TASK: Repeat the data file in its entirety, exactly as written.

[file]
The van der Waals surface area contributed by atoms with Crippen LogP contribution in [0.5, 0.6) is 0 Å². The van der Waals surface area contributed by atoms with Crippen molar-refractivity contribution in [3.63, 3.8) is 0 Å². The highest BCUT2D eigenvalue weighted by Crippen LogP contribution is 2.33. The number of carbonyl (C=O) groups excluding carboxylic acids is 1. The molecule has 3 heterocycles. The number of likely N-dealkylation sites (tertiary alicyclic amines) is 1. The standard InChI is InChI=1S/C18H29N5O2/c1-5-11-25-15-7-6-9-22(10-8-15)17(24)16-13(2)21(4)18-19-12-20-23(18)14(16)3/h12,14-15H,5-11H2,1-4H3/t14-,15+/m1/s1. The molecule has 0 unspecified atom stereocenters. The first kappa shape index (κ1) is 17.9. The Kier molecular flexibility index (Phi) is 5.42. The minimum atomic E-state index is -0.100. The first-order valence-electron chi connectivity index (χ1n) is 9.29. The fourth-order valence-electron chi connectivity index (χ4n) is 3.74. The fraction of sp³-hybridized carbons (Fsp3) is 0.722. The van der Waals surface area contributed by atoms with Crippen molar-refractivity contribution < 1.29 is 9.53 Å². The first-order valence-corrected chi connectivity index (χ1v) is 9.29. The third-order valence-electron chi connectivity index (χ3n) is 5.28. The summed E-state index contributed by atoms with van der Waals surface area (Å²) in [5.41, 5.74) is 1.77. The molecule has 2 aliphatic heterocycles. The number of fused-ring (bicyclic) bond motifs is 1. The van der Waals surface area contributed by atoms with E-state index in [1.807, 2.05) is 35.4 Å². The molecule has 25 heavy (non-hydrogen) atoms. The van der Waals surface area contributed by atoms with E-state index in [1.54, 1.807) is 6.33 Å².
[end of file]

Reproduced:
The van der Waals surface area contributed by atoms with Crippen LogP contribution in [0.5, 0.6) is 0 Å². The van der Waals surface area contributed by atoms with Crippen molar-refractivity contribution in [3.63, 3.8) is 0 Å². The highest BCUT2D eigenvalue weighted by Crippen LogP contribution is 2.33. The number of carbonyl (C=O) groups excluding carboxylic acids is 1. The molecule has 3 heterocycles. The number of likely N-dealkylation sites (tertiary alicyclic amines) is 1. The standard InChI is InChI=1S/C18H29N5O2/c1-5-11-25-15-7-6-9-22(10-8-15)17(24)16-13(2)21(4)18-19-12-20-23(18)14(16)3/h12,14-15H,5-11H2,1-4H3/t14-,15+/m1/s1. The molecule has 0 unspecified atom stereocenters. The first kappa shape index (κ1) is 17.9. The Kier molecular flexibility index (Phi) is 5.42. The minimum atomic E-state index is -0.100. The first-order valence-electron chi connectivity index (χ1n) is 9.29. The fourth-order valence-electron chi connectivity index (χ4n) is 3.74. The fraction of sp³-hybridized carbons (Fsp3) is 0.722. The van der Waals surface area contributed by atoms with Crippen molar-refractivity contribution < 1.29 is 9.53 Å². The first-order valence-corrected chi connectivity index (χ1v) is 9.29. The third-order valence-electron chi connectivity index (χ3n) is 5.28. The summed E-state index contributed by atoms with van der Waals surface area (Å²) in [5.41, 5.74) is 1.77. The molecule has 2 aliphatic heterocycles. The number of fused-ring (bicyclic) bond motifs is 1. The van der Waals surface area contributed by atoms with E-state index in [1.807, 2.05) is 35.4 Å². The molecule has 25 heavy (non-hydrogen) atoms. The van der Waals surface area contributed by atoms with E-state index in [1.54, 1.807) is 6.33 Å².